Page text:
Open Space Sessions

Marketplaces for group discussions and knowledge transfer

I’ve spent hundreds of days organising and attending events, and lately it seems that there are more events than there is time to attend, yet I’m still often left wondering “Why do so many events fall short on our expectations?” — it doesn’t have to be this way.

From an event organiser perspective, you’ve done your best to create an event that will help the attendees. Everything from all the painstaking logistical details to curating a broad selection of speakers, experts and participants so that everyone can hopefully connect, be inspired and learn something new.

From an attendee perspective, you’ve just attended an event full of new people and inspiring, or perhaps not so inspiring, speakers/workshops, and afterwards you get home and realise that you still don’t have an answer to that question you had. Or that you’ve heard so much, your head is full and you have no idea what to do next. Additionally, it’s also possible that you didn’t feel like you were included enough, after all, there’s never enough time for questions and answers, and quite possibly had a different perspective that you’d gladly have offered someone, if only you had the chance.

Everyone has done their very best, and yet, so often it just doesn’t quite feel like everyone is satisfied. Whilst this might sound like an impossible situation, and certainly it is often true that you can’t please all the people all of the time — however, there is one way that we can collectively achieve so much more: Open Space is a perfect tool for interactive events.

There’s one element that is often overlooked at large, and in particular, community driven gatherings — the ability to use the wisdom of the crowd to deliver as much value to that very same crowd.

Open Space is a great facilitation technique which requires very little preparation and invites everybody present to contribute in whichever way they best can — regardless of how many people are present, and whether they have worked with Open Space before or not.

In short, the facilitator will assemble the group and explain the four principles and one law of Open Space.

The four principles are simple to understand:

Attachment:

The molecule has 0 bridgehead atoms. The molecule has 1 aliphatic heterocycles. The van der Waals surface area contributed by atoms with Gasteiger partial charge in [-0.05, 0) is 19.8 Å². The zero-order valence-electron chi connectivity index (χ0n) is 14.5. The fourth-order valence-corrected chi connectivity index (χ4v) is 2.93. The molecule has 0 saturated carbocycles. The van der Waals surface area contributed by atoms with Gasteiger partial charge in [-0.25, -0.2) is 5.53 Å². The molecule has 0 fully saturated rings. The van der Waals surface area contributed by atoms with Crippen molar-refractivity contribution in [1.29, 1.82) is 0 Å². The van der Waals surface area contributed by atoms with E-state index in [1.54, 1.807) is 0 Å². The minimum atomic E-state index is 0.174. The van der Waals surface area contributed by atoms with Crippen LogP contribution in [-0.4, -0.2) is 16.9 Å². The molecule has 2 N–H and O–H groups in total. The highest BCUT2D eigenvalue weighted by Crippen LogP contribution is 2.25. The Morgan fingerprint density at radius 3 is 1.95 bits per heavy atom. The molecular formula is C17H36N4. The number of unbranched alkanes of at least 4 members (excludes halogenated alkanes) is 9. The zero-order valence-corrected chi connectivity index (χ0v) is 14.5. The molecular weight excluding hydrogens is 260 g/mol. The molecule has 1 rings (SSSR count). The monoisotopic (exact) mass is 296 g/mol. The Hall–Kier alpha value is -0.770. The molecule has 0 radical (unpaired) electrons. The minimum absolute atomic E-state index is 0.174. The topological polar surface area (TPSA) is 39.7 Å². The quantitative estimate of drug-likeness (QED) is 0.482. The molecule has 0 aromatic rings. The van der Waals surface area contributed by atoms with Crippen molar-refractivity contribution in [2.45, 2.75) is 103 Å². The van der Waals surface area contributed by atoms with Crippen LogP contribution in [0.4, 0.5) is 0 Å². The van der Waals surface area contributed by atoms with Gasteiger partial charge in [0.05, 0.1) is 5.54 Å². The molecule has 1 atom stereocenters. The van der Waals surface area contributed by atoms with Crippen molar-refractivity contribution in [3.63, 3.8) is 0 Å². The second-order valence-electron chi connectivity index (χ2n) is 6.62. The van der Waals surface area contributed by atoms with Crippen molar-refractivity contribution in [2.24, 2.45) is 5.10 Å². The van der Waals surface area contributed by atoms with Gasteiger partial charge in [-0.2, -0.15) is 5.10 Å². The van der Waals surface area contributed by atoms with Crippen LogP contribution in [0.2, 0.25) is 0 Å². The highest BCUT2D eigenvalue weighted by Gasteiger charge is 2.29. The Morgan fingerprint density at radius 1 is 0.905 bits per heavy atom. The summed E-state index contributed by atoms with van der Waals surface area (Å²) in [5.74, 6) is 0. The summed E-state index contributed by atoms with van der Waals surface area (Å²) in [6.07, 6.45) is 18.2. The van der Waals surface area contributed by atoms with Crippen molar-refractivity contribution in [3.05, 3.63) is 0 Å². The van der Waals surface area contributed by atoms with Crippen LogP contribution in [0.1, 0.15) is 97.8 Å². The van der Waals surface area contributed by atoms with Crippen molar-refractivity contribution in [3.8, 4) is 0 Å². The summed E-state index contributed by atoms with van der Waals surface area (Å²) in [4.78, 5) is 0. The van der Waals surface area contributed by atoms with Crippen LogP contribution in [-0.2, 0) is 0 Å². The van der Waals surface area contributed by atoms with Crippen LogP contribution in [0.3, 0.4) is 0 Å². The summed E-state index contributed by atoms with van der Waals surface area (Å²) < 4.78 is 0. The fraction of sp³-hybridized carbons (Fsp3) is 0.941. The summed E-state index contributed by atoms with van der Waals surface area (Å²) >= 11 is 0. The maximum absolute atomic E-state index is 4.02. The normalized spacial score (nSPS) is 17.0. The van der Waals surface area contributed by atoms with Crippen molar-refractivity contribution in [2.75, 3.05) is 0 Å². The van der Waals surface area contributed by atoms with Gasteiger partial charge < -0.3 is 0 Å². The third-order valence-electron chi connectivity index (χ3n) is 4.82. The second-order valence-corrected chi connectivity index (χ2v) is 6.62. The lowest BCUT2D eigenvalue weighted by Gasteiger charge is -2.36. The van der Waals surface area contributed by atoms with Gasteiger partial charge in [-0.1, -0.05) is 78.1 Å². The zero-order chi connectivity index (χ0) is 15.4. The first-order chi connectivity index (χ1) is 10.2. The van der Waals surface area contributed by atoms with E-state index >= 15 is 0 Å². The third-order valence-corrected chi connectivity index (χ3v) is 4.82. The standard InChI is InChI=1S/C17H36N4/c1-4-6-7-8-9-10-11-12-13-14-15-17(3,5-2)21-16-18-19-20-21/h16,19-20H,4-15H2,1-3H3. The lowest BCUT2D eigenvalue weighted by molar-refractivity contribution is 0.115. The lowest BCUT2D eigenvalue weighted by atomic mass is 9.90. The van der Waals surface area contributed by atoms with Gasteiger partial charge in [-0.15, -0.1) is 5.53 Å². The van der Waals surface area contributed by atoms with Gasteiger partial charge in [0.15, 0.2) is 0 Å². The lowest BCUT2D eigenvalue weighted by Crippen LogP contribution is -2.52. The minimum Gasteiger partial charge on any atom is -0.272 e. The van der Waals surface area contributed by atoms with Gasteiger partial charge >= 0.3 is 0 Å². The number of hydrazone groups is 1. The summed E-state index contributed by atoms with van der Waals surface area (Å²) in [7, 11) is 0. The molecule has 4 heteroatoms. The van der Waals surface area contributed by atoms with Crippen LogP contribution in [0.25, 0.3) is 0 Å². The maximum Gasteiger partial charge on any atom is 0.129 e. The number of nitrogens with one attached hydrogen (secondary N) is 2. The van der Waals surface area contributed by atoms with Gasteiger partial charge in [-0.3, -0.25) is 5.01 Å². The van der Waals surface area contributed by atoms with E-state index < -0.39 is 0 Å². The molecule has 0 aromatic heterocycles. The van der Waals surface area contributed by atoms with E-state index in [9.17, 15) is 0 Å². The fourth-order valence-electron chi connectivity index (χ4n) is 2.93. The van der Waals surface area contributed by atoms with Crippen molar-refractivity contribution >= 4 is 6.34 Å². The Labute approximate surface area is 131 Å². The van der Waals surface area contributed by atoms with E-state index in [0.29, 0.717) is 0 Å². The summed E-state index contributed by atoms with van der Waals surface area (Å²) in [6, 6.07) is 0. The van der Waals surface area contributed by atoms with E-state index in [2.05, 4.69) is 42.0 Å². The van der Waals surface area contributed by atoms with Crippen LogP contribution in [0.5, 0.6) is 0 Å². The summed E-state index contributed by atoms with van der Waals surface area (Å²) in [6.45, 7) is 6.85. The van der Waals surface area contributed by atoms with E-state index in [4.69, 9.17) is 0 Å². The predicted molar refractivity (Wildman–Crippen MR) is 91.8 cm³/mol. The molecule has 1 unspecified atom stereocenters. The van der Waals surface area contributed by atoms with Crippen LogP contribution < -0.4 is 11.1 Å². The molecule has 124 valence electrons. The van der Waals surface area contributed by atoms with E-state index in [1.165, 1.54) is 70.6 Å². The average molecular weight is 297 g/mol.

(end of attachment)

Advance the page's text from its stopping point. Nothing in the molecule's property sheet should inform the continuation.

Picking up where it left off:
- Whoever comes are the right people.
- Whatever happens is the only thing that could have happened.
- When it starts it is the right time.
- When it’s over, it’s over.

The one law, is the so called “Law of two feet” — which means that as a participant, you take your own responsibility to make sure you’re in the best place to either contribute or learn.

The facilitator will then describe the easy to understand process, and invite members of the crowd to bring forward something they wish to discuss. That might be a very clear question, and abstract concept or just a topic about which they might wish to learn, or tell, more about. These topics are captured on paper or Post-It notes and allocated a time slot and location on a matrix, or marketplace board.

Once everybody has had the opportunity to contribute a discussion point, the law of two feet begins. Each participant chooses which topic they can either best contribute to or learn from, and heads to the designated location at the appropriate time, where the conversation can begin.

Should a participant find themselves in a situation where they are neither contributing nor learning sufficiently to be satisfied, they can use their two (or however many they have) feet to move to a different conversation.

The facilitator will be available to keep time as well as help anyone who is lost or confused, but shouldn’t need to do too much more until the of each time slot, and eventually the end of the session.

This might sound like the holy grail of interactive event sessions, but it’s effectiveness heavily relies on the quality of the input from the audience, and therein often lies a problem. If you’ve never been in an Open Space session, and you’re not expecting it, it can be quite daunting to suddenly come up with a good question or topic, especially when you’re put on the spot.

The common “rabbit caught in the headlights“ effect is also easy to avoid, if only we come a little bit prepared.

My four tips for getting the best out of Open Space — or any other interactive event — are to think about the following:

- why are you attending the event?
- what would you like to get out of the event?
- what can you best contribute to others during the event?
- what is the one thing that you are stuck on right now?

Whether you do this days in advance, or just a few minutes before the session, just being clear on these points will significantly increase the chances that you’ll leave the event feeling fulfilled and/or empowered to take the next step.

After all — what you bring to the event, is what you’ll receive from the event.

Feel free to contact me if you want to know more or experience an Open Space session.